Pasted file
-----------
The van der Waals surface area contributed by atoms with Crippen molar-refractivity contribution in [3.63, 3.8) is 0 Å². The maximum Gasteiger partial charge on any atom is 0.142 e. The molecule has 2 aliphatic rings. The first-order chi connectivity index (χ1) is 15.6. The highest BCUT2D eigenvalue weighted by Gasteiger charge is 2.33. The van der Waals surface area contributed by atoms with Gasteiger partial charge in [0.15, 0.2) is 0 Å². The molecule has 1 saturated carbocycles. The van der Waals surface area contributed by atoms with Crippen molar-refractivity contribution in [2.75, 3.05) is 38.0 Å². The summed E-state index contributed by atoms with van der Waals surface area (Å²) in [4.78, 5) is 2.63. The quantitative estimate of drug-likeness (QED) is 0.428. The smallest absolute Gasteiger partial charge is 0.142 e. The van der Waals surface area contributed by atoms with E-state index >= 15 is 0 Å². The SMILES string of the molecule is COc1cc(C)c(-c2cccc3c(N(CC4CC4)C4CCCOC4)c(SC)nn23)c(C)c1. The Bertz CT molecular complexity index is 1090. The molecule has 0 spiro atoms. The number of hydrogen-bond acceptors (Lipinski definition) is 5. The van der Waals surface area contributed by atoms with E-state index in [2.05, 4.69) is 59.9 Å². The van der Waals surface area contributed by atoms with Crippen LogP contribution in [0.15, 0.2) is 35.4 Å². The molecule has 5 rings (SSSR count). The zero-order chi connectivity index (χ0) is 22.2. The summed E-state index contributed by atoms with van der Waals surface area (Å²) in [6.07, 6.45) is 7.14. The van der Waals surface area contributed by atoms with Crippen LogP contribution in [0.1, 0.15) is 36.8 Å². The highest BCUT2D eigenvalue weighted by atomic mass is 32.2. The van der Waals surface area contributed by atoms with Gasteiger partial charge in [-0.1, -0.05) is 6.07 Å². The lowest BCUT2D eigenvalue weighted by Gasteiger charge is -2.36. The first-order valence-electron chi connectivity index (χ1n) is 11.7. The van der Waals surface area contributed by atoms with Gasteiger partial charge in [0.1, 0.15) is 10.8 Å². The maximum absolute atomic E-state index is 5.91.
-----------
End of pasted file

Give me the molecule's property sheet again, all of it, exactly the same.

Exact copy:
The van der Waals surface area contributed by atoms with Crippen molar-refractivity contribution in [3.63, 3.8) is 0 Å². The maximum Gasteiger partial charge on any atom is 0.142 e. The molecule has 2 aliphatic rings. The first-order chi connectivity index (χ1) is 15.6. The highest BCUT2D eigenvalue weighted by Gasteiger charge is 2.33. The van der Waals surface area contributed by atoms with Gasteiger partial charge in [0.15, 0.2) is 0 Å². The molecule has 1 saturated carbocycles. The van der Waals surface area contributed by atoms with Crippen molar-refractivity contribution in [2.75, 3.05) is 38.0 Å². The summed E-state index contributed by atoms with van der Waals surface area (Å²) in [4.78, 5) is 2.63. The quantitative estimate of drug-likeness (QED) is 0.428. The smallest absolute Gasteiger partial charge is 0.142 e. The van der Waals surface area contributed by atoms with E-state index >= 15 is 0 Å². The SMILES string of the molecule is COc1cc(C)c(-c2cccc3c(N(CC4CC4)C4CCCOC4)c(SC)nn23)c(C)c1. The Bertz CT molecular complexity index is 1090. The molecule has 0 spiro atoms. The number of hydrogen-bond acceptors (Lipinski definition) is 5. The van der Waals surface area contributed by atoms with E-state index in [2.05, 4.69) is 59.9 Å². The van der Waals surface area contributed by atoms with Crippen LogP contribution in [0.15, 0.2) is 35.4 Å². The molecule has 5 rings (SSSR count). The zero-order chi connectivity index (χ0) is 22.2. The summed E-state index contributed by atoms with van der Waals surface area (Å²) in [6.07, 6.45) is 7.14. The van der Waals surface area contributed by atoms with Crippen LogP contribution in [0.1, 0.15) is 36.8 Å². The highest BCUT2D eigenvalue weighted by atomic mass is 32.2. The van der Waals surface area contributed by atoms with Gasteiger partial charge in [-0.1, -0.05) is 6.07 Å². The lowest BCUT2D eigenvalue weighted by Gasteiger charge is -2.36. The first-order valence-electron chi connectivity index (χ1n) is 11.7. The van der Waals surface area contributed by atoms with Gasteiger partial charge in [0.1, 0.15) is 10.8 Å². The maximum absolute atomic E-state index is 5.91.